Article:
With our shared interest in waves and his wicked sense of humour, Everett and I hit it off. In July 2009 he took out an option on the film rights to Making Noises. Part of the deal was that we work together on the screenplay – a comedic drama, not a thriller – with Everett in the mentoring role and me as apprentice.

In early 2011, Everett had a serious health scare, so script editor Tim Richards helped me fix up the eighth draft. A read-through by young professional actors of the screenplay’s ninth draft was held at Chapel Off Chapel Theatre, Melbourne, in June 2011. A prominent film agent, Daniel Scharf, this month (Feb 2012) picked up the Making Noises screenplay and is currently pitching it to film production companies.

When I revisited the documentary Not Quite Hollywood in the wake of finishing the Making Noises screenplay, what jumped out at me were the early criticisms of Everett DeRoche’s films for being “too commercial” and “not Australian enough”. How insecure and narrow such comments seem now. Yes, we have many film pioneers who should be thanked and not judged by current attitudes, but the industry must have been trying so hard in the 70s and 80s to assert our national identity that a local writer who didn’t wear his Australianness on his sleeve was really “not our sort of chap”.

These criticisms led me to reflect on the assumptions Everett and I had while working on our screenplay. We wrote a film set in Australia but aimed for genuine universal appeal. In this multi-platform era it’s hard to imagine Australian feature film writers not assuming this aim. There was also no question the film had to be commercially viable in its own right because we suspected the content would not endear itself to government funding bodies. In other words, we were aware Making Noises might be too much about entertainment and not arty or issues-laden enough to attract state funding. So we financed the writing of the screenplay ourselves.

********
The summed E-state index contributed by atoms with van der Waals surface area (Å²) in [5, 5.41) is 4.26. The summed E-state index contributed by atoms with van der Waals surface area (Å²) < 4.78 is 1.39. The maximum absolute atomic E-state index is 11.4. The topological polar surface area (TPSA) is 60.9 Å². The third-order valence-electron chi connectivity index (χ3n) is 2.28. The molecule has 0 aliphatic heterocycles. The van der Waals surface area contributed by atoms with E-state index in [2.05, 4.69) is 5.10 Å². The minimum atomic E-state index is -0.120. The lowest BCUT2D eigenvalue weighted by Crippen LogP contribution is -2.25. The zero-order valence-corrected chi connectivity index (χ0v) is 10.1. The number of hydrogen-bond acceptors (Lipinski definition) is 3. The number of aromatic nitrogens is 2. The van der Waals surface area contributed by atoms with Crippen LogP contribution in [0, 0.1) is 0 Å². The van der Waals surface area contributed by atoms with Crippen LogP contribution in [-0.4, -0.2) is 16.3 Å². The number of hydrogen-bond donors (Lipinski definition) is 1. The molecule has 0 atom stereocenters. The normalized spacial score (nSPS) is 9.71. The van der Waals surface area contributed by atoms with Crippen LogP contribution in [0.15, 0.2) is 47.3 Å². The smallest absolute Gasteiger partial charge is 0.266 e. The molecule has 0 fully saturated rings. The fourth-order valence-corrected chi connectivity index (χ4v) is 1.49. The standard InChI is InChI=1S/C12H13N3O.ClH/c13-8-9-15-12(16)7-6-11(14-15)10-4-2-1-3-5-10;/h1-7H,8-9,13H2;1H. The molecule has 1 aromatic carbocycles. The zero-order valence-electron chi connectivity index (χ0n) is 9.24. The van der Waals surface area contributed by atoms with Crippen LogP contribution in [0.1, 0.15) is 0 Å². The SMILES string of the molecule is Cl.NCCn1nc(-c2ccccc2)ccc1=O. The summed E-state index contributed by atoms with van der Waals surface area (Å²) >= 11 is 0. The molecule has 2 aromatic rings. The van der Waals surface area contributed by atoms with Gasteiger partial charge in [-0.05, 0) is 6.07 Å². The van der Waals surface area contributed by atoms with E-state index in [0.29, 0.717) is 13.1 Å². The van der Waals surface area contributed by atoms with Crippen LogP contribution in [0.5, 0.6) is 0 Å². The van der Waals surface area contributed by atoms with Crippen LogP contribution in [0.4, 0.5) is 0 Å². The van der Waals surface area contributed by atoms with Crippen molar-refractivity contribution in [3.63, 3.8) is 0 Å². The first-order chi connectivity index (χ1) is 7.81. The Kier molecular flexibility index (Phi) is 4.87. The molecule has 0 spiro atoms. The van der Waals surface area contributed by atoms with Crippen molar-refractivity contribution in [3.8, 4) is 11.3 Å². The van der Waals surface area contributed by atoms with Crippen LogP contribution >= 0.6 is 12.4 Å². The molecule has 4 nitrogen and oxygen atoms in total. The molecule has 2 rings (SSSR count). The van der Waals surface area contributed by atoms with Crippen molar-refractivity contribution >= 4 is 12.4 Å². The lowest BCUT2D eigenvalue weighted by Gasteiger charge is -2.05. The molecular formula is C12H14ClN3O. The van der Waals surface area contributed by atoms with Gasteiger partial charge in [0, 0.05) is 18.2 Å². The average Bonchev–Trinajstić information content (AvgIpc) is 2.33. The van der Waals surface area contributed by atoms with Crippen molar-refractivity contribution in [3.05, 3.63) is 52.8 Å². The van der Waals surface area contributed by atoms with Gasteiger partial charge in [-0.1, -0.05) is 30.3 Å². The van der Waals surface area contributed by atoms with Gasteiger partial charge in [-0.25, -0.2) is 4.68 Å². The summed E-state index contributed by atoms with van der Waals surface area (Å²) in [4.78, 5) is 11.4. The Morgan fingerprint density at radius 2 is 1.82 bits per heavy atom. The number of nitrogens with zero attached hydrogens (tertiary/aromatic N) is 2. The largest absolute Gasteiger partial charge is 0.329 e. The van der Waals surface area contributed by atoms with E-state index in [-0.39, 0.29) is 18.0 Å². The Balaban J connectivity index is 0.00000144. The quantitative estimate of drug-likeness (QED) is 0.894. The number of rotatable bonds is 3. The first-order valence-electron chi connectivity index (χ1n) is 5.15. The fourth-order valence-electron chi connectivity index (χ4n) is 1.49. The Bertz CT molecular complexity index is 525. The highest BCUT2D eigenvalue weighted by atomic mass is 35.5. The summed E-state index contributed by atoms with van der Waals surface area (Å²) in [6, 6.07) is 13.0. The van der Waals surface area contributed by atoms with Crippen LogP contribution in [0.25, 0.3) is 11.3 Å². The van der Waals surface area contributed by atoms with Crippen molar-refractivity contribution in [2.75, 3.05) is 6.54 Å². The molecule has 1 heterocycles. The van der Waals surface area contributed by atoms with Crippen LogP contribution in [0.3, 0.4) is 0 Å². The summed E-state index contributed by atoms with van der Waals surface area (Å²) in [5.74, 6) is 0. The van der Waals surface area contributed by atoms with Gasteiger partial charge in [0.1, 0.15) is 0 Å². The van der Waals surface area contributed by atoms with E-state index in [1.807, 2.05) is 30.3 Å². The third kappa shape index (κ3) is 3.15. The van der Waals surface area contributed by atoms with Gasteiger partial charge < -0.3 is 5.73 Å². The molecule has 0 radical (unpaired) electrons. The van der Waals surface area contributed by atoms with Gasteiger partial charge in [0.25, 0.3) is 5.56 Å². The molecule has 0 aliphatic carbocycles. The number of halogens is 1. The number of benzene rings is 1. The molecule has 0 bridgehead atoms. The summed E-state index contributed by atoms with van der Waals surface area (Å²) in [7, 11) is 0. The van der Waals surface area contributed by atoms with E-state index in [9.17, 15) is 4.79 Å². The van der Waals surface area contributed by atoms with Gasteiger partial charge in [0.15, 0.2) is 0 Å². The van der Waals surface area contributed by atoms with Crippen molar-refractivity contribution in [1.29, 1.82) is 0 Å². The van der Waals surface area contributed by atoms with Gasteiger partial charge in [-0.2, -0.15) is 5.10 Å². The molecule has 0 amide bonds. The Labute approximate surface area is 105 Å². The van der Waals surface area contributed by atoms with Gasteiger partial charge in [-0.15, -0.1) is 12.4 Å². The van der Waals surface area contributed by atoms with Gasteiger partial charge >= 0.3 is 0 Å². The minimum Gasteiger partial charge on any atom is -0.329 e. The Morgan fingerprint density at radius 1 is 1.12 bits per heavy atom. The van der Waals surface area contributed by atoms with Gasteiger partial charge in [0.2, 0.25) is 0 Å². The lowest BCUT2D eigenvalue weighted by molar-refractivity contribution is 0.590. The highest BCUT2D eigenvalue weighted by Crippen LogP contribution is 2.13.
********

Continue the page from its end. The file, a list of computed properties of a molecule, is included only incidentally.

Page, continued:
Not Quite Hollywood also made me wonder why AACTA (the Australian Academy of Cinema and Television Arts – formerly the AFI, Australian Film Institute) has not yet given Everett a lifetime achievement award. Especially when the host of Not Quite Hollywood, an American master of the genre movie, Quentin Tarantino, raves about no fewer than six of DeRoche’s films – with excerpts of each and comments from Everett – despite having to cram a history of Australian film into two hours. Tarantino says he regularly watched DeRoche’s movies while growing up on the other side of the world. And – get this – he praises DeRoche’s distinctly Australian take on the genre film. How ironic.

I guess early criticisms stick to a writer’s reputation like poo to a shoe. But maybe it’s time AACTA took another long, hard look at what Everett DeRoche has contributed to the Australian film industry across more than four decades of screenwriting.

The Raymond Longford Lifetime Achievement Award comes to mind.

*

(Originally published in February 2012, then reloaded in July 2013 to this website.)

(Visited 88 times, 1 visits today)

Leave a Reply

Your email address will not be published. Required fields are marked *

This site uses Akismet to reduce spam. Learn how your comment data is processed.